Sunday, March 31, 2013

Not getting younger, but can still learn new tricks

Today is my last official day of maternity leave, which doesn't mean I go back to work tomorrow, just that it is the last day the government will continue to pay me not to.

What's that? Did some of you read that and think I meant I was planning to be a stay at home mum?

Hahahahahaha!

No.

I'm not laughing because I don't value SAHMs - I admire them! They do a job that requires patience and creativity that I can only dream of! And some of them have kick ass blogs and websites that have saved me from death-by-bored-preschooler over the past year (Play At Home Mom LLC has fabulous activity ideas, Productive Parenting is a site I, unfortunately, just learned about a few weeks ago, and Is There Any Mommy Out There? has been my go-to for wisdom and laughs since Sam was born!). No, I'm much better at being a nurse. And working outside of the house helps me be a better mother to my kids (and better partner to my husband) than being at home. That's just me. No disrespect.

It just happens that the next shift in my rotation isn't until Sunday, so I'm kind of off an extra week - albeit unpaid. Having said that, I have been working up to 12 hours a week since October, but only picking up when I want to and mostly taking hours when David is home and/or the kids are in bed so that it doesn't interfere with family time or cost me anything in child care. That is worlds different from the scheduled 12 hour shifts I'm plunging back into next week. So, nevertheless, like most mothers returning to work, my feelings are a "mixed bag".

Before anyone scoffs at me for complaining, I wholeheartedly acknowledge that many women here and abroad don't get much time off, let alone paid, after having a baby. Even my best friend, whose lovely second daughter was born the same day as mine (how cool is that right?) didn't get a full year because her daughter is adopted and, in the GoC's eyes, that makes her somehow less deserving of having her mother home with her as long as babies whose mothers physically delivered them. Totally unfair right? If you agree, read this. So what I'm saying is, I appreciate the time that I have had - 52 weeks, four of which David used to stay home with us as well, therefore bringing my time down to 48 weeks (but man, I needed his help in those early days so it was worth it).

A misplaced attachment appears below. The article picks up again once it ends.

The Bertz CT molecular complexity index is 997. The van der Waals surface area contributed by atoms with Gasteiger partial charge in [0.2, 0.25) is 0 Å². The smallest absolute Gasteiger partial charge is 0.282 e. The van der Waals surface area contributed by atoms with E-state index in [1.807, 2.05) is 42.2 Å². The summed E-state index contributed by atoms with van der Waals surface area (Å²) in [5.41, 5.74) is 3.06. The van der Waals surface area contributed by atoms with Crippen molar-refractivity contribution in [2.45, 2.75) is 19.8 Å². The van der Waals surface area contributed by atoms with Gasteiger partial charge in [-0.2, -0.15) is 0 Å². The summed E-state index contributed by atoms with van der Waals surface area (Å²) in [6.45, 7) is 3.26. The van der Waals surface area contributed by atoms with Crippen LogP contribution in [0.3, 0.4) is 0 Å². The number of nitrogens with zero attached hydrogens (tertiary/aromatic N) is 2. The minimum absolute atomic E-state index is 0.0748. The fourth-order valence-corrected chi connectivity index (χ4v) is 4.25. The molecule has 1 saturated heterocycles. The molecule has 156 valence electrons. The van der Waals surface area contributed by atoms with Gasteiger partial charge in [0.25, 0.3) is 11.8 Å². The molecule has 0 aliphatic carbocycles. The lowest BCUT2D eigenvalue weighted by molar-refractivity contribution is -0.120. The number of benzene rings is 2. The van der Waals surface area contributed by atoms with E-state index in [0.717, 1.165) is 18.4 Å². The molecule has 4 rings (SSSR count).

Still. It sucks.

The full truth, though, is that it only partly sucks because of the leaving-the-kids-behind-thing. Don't get me wrong! A twelve hour day shift means that I'm out the door just as my kids are getting up in the morning and I'm home about an hour after bedtime. Even thinking about that makes my heart hurt. Crazy, right? That I should feel sad to miss the battles over brushing teeth, arguments over whose toy that is, or bargaining to watch another episode of Backyardigans. But I do. Because, as every mother knows, between all the whining and diapers and fighting, are moments like these . . .





 ~ Sigh ~ I fucking love my kids : )

The rest of it is that I'm feeling anxious about the work I'm going back to. A lot has changed on the unit in the past year. Some of the paperwork, certain policies, new gadgets, probably a bunch of other stuff I don't even know yet. And the unit itself has been under renovations that I had foolishly hoped would be completed before I returned. Ha. Silly me. I'm not concerned about the actual work of helping women birth their babies. I love that shit! But it doesn't happen in a vacuum and it's difficult to focus on the awesome part of your job when surrounded by so much upheaval.

So I'm working on a list (lover of lists that I am) of things I need to learn, re-learn, brush up on, get a crash course in, etc. during my first few sets back. I won't bore you with it : ) But it's a good tool for me. It will help me feel more in control of an overwhelming situation. And may also help those first painful shifts crawl by slightly faster.

Longer term coping will involve focusing on the positive moments, both at home and at work, and accepting the offerings and teachings of each day.